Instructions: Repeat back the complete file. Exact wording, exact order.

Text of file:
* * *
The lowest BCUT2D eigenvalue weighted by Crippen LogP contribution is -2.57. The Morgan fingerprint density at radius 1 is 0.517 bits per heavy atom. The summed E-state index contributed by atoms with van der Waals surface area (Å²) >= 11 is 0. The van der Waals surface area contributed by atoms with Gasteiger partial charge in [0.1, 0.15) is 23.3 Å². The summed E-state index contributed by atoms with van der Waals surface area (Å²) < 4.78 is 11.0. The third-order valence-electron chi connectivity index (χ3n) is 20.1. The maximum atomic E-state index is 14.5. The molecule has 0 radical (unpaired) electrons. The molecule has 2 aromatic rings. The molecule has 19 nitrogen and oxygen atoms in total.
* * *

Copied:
The lowest BCUT2D eigenvalue weighted by Crippen LogP contribution is -2.57. The Morgan fingerprint density at radius 1 is 0.517 bits per heavy atom. The summed E-state index contributed by atoms with van der Waals surface area (Å²) >= 11 is 0. The van der Waals surface area contributed by atoms with Gasteiger partial charge in [0.1, 0.15) is 23.3 Å². The summed E-state index contributed by atoms with van der Waals surface area (Å²) < 4.78 is 11.0. The third-order valence-electron chi connectivity index (χ3n) is 20.1. The maximum atomic E-state index is 14.5. The molecule has 0 radical (unpaired) electrons. The molecule has 2 aromatic rings. The molecule has 19 nitrogen and oxygen atoms in total.